What is a jackup in oil drilling?
Some oil deposits are buried deep under the ocean's floor, and it can be very dangerous to try to access them. Oil companies first use sonic equipment to determine which drilling sites are most likely to produce oil. Once they know exactly where to drill, they use something called a MODU, or mobile offshore drilling unit, to dig the well. Some MODUs convert to production rigs -- once they find the oil, they also capture it. But usually the oil company uses a more permanent rig for the capturing part of the process.
One kind of MODU is called a jackup. This kind of rig sits on top of a floating barge. The barge is towed to the drilling site, and then the jackup extends its legs down onto the ocean floor (but they don't penetrate the floor). Then the jackup continues to ratchet its legs until the platform rises above the water. This way the rig is safe from waves and tidal motions. Jackups can operate as deep as 525 feet (160 meters) below the water’s surface.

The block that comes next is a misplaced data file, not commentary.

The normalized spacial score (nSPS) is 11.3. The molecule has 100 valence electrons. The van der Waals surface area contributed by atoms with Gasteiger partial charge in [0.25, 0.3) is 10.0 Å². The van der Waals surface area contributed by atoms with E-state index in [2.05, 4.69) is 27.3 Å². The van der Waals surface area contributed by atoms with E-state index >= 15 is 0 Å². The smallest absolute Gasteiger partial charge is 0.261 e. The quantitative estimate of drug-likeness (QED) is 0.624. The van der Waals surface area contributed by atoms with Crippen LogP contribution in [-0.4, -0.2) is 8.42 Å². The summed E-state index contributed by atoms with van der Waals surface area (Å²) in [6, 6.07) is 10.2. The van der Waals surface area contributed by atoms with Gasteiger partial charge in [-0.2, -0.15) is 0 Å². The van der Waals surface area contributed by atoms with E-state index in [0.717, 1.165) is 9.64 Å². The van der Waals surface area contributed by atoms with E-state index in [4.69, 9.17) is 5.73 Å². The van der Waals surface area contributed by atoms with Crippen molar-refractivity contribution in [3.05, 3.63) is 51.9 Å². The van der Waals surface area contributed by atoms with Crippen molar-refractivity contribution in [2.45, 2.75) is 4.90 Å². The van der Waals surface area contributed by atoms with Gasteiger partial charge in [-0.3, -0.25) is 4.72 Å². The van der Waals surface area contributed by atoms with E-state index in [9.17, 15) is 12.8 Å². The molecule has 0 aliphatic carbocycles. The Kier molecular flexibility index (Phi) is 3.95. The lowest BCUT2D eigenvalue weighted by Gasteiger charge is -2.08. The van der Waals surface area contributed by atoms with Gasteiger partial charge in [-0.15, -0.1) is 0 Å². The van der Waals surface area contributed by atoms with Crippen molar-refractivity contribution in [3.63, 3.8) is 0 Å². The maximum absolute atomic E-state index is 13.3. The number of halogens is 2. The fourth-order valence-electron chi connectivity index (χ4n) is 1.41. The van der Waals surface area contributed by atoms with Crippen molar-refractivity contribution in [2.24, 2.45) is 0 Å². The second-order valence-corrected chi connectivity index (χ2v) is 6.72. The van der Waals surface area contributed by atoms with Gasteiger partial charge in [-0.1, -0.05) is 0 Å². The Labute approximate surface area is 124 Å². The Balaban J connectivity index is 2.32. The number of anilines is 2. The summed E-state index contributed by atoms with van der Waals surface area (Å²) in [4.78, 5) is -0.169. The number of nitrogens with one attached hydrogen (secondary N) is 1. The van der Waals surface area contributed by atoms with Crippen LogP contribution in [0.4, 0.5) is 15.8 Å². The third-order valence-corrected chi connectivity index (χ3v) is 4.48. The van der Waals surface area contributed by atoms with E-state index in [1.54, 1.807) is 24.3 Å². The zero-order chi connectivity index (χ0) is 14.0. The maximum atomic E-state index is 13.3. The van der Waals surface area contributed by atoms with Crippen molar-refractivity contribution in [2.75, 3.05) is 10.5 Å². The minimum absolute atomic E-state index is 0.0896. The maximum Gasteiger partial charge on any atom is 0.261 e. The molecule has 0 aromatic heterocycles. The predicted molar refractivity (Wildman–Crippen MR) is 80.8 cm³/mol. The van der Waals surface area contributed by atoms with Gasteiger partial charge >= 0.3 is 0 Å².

A MODU drills down into the ocean floor until it finds oil deposits. The riser is the part of the drill that goes down below the deck and through the water. The riser allows drilling fluids to pass from the ocean floor to the rig. A drill string (a series of 30-foot/9.1-meter pipes) is lowered through the riser. At the sea floor, the MODU has a BOP or blowout preventer. This uses hydraulically-powered clamps to close off the pipe in case of a blowout. When a MODU hits oil, the engineers seal the well bore using plugs. Once the well is capped, a production rig can take over from the MODU and capture the oil.